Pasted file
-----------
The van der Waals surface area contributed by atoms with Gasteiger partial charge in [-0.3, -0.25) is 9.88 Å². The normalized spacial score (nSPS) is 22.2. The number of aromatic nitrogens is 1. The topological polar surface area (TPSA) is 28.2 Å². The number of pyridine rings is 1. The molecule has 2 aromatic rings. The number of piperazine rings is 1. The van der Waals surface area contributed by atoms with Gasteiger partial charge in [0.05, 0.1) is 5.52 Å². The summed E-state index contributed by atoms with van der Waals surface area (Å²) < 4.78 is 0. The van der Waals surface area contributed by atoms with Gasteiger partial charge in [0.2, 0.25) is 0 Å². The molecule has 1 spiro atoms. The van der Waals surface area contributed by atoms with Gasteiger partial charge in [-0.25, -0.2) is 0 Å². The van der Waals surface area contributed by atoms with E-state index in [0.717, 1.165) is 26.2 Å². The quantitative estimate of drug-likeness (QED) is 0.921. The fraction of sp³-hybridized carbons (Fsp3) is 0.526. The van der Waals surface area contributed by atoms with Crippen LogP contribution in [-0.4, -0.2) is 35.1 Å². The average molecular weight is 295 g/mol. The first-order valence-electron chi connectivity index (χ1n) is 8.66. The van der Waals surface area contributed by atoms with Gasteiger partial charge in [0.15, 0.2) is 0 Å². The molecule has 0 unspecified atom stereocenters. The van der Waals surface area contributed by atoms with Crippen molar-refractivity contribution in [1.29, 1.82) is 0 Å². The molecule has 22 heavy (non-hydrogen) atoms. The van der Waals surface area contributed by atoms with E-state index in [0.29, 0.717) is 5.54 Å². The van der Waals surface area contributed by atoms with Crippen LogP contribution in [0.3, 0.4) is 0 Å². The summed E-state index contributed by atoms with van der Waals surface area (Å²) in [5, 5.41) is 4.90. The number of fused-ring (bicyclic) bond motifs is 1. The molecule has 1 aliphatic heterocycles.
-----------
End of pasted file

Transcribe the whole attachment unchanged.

The van der Waals surface area contributed by atoms with Gasteiger partial charge in [-0.3, -0.25) is 9.88 Å². The normalized spacial score (nSPS) is 22.2. The number of aromatic nitrogens is 1. The topological polar surface area (TPSA) is 28.2 Å². The number of pyridine rings is 1. The molecule has 2 aromatic rings. The number of piperazine rings is 1. The van der Waals surface area contributed by atoms with Gasteiger partial charge in [0.05, 0.1) is 5.52 Å². The summed E-state index contributed by atoms with van der Waals surface area (Å²) < 4.78 is 0. The van der Waals surface area contributed by atoms with Gasteiger partial charge in [0.2, 0.25) is 0 Å². The molecule has 1 spiro atoms. The van der Waals surface area contributed by atoms with Gasteiger partial charge in [-0.25, -0.2) is 0 Å². The van der Waals surface area contributed by atoms with E-state index in [0.717, 1.165) is 26.2 Å². The quantitative estimate of drug-likeness (QED) is 0.921. The fraction of sp³-hybridized carbons (Fsp3) is 0.526. The van der Waals surface area contributed by atoms with Crippen LogP contribution in [-0.4, -0.2) is 35.1 Å². The average molecular weight is 295 g/mol. The first-order valence-electron chi connectivity index (χ1n) is 8.66. The van der Waals surface area contributed by atoms with Gasteiger partial charge in [0.15, 0.2) is 0 Å². The molecule has 0 unspecified atom stereocenters. The van der Waals surface area contributed by atoms with Crippen molar-refractivity contribution in [1.29, 1.82) is 0 Å². The molecule has 22 heavy (non-hydrogen) atoms. The van der Waals surface area contributed by atoms with E-state index in [0.29, 0.717) is 5.54 Å². The van der Waals surface area contributed by atoms with Crippen LogP contribution in [0.3, 0.4) is 0 Å². The summed E-state index contributed by atoms with van der Waals surface area (Å²) in [5, 5.41) is 4.90. The number of fused-ring (bicyclic) bond motifs is 1. The molecule has 1 aliphatic heterocycles.